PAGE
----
Rare moose spotting on campus leaves locals puzzled


The young moose was spotted running out of the Dana J. Dykhouse Stadium toward the Wellness Center on Friday.

Josiah Tinklenberg, Reporter

A young bull moose stepped out of bounds just before scoring a touchdown last Friday at Dana J. Stadium.

Well, sort of.

The moose, which was spotted Nov. 5, wandered onto campus before eventually ending up in the stadium. Jonathan Shaeffer, director of football operations, said the moose entered the stadium because the north gate was open for the North Dakota State University football team to set up their locker room.

The animal sprinted down the middle of the field from north to south before stepping out of bounds. He seemed to become confused for a short time before gathering himself and running out the south entrance toward the Wellness Center.

Evan Traxler, a student coach for the football team, was also at the scene. He said he and a few other people were standing on the field when they heard some rattling coming from the stands.

“All of the sudden, like an 8-foot moose just dropped onto the field, landing on his neck,” Traxler said.

The incident had many people asking just how did a moose get to Brookings anyway?

Josh Delger, a regional wildlife supervisor for the Game, Fish and Parks Department in Sioux Falls, said moose showing up in the eastern part of South Dakota was a rare occurrence and usually reported only about once or twice a year.

The moose that was spotted in Brookings was about 800 pounds, Delger said. In other places like Canada, a mature bull moose can get up to 1,500 pounds and run between 20-30 mph. Since moose are so big and fast, Delger said people should never approach them because they can be aggressive.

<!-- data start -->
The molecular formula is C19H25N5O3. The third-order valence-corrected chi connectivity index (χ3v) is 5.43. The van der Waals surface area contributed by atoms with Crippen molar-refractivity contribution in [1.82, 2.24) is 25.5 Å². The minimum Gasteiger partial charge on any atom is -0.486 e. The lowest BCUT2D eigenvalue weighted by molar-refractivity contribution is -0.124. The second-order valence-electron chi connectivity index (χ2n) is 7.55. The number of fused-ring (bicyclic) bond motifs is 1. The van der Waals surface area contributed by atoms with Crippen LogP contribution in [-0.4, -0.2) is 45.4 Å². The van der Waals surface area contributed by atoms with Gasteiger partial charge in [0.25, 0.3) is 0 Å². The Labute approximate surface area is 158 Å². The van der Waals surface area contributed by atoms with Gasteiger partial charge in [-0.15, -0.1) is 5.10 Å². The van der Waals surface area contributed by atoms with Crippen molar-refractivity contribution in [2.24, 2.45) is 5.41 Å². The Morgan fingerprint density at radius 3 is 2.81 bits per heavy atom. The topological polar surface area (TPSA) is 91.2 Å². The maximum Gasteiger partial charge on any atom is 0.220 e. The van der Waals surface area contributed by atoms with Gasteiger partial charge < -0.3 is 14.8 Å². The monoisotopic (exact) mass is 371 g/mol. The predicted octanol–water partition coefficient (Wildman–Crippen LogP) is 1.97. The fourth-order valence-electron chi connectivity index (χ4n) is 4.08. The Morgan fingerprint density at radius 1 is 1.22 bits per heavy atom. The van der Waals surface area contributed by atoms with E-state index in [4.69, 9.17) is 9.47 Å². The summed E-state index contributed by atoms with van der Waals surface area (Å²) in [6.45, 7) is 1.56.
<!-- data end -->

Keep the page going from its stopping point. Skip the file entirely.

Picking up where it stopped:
“Moose can certainly be cool to see, but you should contact the Game, Fish and Parks Department so they can locate it right away,” Delger said.

It is unknown how long the moose was on campus, but Sergeant Jonathan Anderson of the University Police Department said it was at least 12 hours.

UPD officers encountered the animal in the morning on campus moving south into town. Personnel from UPD, the Brookings Police Department, Game, Fish and Parks and the Brookings County Sheriff’s Department managed to herd it north, where it bedded down north of the baseball field and south of the Highway 14 Bypass, Anderson said.

Authorities gathered later in the afternoon to try and herd the animal north out of town, but the moose chose a southerly route into the football stadium. He later headed out of town toward the west, Anderson said. As of Tuesday, he had not heard of any other sightings.

“I believe a moose is a first for most of the officers involved,” Anderson said.